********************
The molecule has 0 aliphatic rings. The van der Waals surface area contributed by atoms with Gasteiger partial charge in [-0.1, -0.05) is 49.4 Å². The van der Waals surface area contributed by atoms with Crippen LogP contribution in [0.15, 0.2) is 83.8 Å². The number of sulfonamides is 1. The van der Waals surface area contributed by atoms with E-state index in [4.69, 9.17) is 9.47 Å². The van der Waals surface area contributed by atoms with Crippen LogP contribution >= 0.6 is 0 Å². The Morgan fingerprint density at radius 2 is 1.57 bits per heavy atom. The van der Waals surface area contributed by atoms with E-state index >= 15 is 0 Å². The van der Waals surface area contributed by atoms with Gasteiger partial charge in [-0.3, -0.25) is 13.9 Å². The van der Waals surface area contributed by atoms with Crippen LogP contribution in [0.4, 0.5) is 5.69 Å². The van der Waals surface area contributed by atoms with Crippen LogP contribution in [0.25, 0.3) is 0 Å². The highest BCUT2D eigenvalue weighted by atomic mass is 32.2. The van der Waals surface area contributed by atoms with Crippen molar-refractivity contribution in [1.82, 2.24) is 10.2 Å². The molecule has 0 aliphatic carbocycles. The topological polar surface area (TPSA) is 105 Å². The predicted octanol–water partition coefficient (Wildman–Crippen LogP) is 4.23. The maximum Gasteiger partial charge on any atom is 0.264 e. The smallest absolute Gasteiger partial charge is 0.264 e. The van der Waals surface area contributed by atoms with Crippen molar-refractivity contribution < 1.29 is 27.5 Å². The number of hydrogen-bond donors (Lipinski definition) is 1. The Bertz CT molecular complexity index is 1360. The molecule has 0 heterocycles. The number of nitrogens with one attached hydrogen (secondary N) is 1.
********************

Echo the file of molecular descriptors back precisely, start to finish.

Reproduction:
The molecule has 0 aliphatic rings. The van der Waals surface area contributed by atoms with Gasteiger partial charge in [-0.1, -0.05) is 49.4 Å². The van der Waals surface area contributed by atoms with Crippen LogP contribution in [0.15, 0.2) is 83.8 Å². The number of sulfonamides is 1. The van der Waals surface area contributed by atoms with E-state index in [4.69, 9.17) is 9.47 Å². The van der Waals surface area contributed by atoms with Crippen LogP contribution >= 0.6 is 0 Å². The Morgan fingerprint density at radius 2 is 1.57 bits per heavy atom. The van der Waals surface area contributed by atoms with E-state index >= 15 is 0 Å². The van der Waals surface area contributed by atoms with Gasteiger partial charge in [-0.3, -0.25) is 13.9 Å². The van der Waals surface area contributed by atoms with Crippen LogP contribution in [0.4, 0.5) is 5.69 Å². The van der Waals surface area contributed by atoms with Crippen LogP contribution in [0.25, 0.3) is 0 Å². The highest BCUT2D eigenvalue weighted by atomic mass is 32.2. The van der Waals surface area contributed by atoms with Crippen molar-refractivity contribution in [1.82, 2.24) is 10.2 Å². The molecule has 0 aliphatic carbocycles. The topological polar surface area (TPSA) is 105 Å². The predicted octanol–water partition coefficient (Wildman–Crippen LogP) is 4.23. The maximum Gasteiger partial charge on any atom is 0.264 e. The smallest absolute Gasteiger partial charge is 0.264 e. The van der Waals surface area contributed by atoms with Crippen molar-refractivity contribution < 1.29 is 27.5 Å². The number of hydrogen-bond donors (Lipinski definition) is 1. The Bertz CT molecular complexity index is 1360. The molecule has 0 heterocycles. The number of nitrogens with one attached hydrogen (secondary N) is 1.